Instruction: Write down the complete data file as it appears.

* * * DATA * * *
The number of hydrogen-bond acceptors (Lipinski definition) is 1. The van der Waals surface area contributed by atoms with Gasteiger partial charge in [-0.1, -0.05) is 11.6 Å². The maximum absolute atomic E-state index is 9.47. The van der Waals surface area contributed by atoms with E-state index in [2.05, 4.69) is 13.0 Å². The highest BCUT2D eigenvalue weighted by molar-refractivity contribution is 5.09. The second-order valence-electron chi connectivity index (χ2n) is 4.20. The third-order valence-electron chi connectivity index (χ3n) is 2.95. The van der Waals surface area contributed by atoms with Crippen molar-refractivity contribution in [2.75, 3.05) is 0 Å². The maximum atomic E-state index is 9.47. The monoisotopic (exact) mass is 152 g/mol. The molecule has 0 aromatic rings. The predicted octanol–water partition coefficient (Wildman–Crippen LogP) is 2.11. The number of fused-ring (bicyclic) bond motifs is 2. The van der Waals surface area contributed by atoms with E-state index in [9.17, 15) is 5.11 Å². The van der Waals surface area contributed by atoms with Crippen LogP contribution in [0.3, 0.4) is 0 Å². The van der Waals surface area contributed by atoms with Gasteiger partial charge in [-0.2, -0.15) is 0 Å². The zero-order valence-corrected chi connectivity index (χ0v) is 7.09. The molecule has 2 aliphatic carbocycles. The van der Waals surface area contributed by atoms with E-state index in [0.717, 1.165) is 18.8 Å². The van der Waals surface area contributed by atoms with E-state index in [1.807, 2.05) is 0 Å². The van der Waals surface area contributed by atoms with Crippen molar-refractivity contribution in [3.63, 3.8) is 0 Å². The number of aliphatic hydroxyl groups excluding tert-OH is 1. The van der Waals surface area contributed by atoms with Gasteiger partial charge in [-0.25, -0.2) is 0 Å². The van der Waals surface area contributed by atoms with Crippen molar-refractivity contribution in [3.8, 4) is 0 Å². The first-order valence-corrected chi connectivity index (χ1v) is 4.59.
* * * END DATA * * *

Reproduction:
The number of hydrogen-bond acceptors (Lipinski definition) is 1. The van der Waals surface area contributed by atoms with Gasteiger partial charge in [-0.1, -0.05) is 11.6 Å². The maximum absolute atomic E-state index is 9.47. The van der Waals surface area contributed by atoms with E-state index in [2.05, 4.69) is 13.0 Å². The highest BCUT2D eigenvalue weighted by molar-refractivity contribution is 5.09. The second-order valence-electron chi connectivity index (χ2n) is 4.20. The third-order valence-electron chi connectivity index (χ3n) is 2.95. The van der Waals surface area contributed by atoms with Crippen molar-refractivity contribution in [2.75, 3.05) is 0 Å². The maximum atomic E-state index is 9.47. The monoisotopic (exact) mass is 152 g/mol. The molecule has 0 aromatic rings. The predicted octanol–water partition coefficient (Wildman–Crippen LogP) is 2.11. The number of fused-ring (bicyclic) bond motifs is 2. The van der Waals surface area contributed by atoms with E-state index in [9.17, 15) is 5.11 Å². The van der Waals surface area contributed by atoms with Crippen LogP contribution in [0.3, 0.4) is 0 Å². The van der Waals surface area contributed by atoms with Gasteiger partial charge in [-0.2, -0.15) is 0 Å². The zero-order valence-corrected chi connectivity index (χ0v) is 7.09. The molecule has 2 aliphatic carbocycles. The van der Waals surface area contributed by atoms with E-state index in [0.717, 1.165) is 18.8 Å². The van der Waals surface area contributed by atoms with E-state index in [1.807, 2.05) is 0 Å². The van der Waals surface area contributed by atoms with Crippen molar-refractivity contribution in [3.63, 3.8) is 0 Å². The number of aliphatic hydroxyl groups excluding tert-OH is 1. The van der Waals surface area contributed by atoms with Gasteiger partial charge in [-0.25, -0.2) is 0 Å². The van der Waals surface area contributed by atoms with Crippen molar-refractivity contribution in [3.8, 4) is 0 Å². The first-order valence-corrected chi connectivity index (χ1v) is 4.59.